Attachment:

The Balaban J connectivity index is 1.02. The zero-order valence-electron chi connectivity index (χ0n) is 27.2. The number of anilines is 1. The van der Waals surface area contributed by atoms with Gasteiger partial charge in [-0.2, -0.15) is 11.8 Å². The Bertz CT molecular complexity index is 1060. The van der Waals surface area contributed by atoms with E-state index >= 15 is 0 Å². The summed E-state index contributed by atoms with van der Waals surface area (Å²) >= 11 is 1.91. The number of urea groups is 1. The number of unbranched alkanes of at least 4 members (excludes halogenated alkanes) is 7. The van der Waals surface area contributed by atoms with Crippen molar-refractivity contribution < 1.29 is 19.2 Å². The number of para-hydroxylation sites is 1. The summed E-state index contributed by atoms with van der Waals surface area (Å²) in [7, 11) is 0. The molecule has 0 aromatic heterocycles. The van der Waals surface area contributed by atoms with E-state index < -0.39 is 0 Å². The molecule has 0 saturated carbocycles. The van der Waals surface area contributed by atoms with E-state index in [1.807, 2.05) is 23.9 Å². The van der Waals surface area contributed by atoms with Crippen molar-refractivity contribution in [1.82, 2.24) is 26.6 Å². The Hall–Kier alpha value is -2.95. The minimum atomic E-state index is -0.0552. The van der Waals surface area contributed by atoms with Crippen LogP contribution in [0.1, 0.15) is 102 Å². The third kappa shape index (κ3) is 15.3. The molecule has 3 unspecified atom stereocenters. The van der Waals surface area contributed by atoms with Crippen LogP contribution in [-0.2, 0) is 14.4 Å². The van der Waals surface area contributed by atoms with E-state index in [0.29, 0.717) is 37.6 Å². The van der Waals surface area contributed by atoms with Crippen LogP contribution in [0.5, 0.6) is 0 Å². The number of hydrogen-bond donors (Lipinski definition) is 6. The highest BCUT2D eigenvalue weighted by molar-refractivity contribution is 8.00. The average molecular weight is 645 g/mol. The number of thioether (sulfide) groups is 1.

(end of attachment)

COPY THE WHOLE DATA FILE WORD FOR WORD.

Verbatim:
The Balaban J connectivity index is 1.02. The zero-order valence-electron chi connectivity index (χ0n) is 27.2. The number of anilines is 1. The van der Waals surface area contributed by atoms with Gasteiger partial charge in [-0.2, -0.15) is 11.8 Å². The Bertz CT molecular complexity index is 1060. The van der Waals surface area contributed by atoms with E-state index >= 15 is 0 Å². The summed E-state index contributed by atoms with van der Waals surface area (Å²) >= 11 is 1.91. The number of urea groups is 1. The number of unbranched alkanes of at least 4 members (excludes halogenated alkanes) is 7. The van der Waals surface area contributed by atoms with Crippen molar-refractivity contribution < 1.29 is 19.2 Å². The number of para-hydroxylation sites is 1. The summed E-state index contributed by atoms with van der Waals surface area (Å²) in [7, 11) is 0. The molecule has 0 aromatic heterocycles. The van der Waals surface area contributed by atoms with E-state index < -0.39 is 0 Å². The molecule has 0 saturated carbocycles. The van der Waals surface area contributed by atoms with E-state index in [1.807, 2.05) is 23.9 Å². The van der Waals surface area contributed by atoms with Crippen molar-refractivity contribution in [1.82, 2.24) is 26.6 Å². The Hall–Kier alpha value is -2.95. The minimum atomic E-state index is -0.0552. The van der Waals surface area contributed by atoms with Crippen LogP contribution in [0.1, 0.15) is 102 Å². The third kappa shape index (κ3) is 15.3. The molecule has 3 unspecified atom stereocenters. The van der Waals surface area contributed by atoms with Crippen LogP contribution in [-0.2, 0) is 14.4 Å². The van der Waals surface area contributed by atoms with E-state index in [0.29, 0.717) is 37.6 Å². The van der Waals surface area contributed by atoms with Crippen LogP contribution in [0.5, 0.6) is 0 Å². The number of hydrogen-bond donors (Lipinski definition) is 6. The highest BCUT2D eigenvalue weighted by molar-refractivity contribution is 8.00. The average molecular weight is 645 g/mol. The number of thioether (sulfide) groups is 1.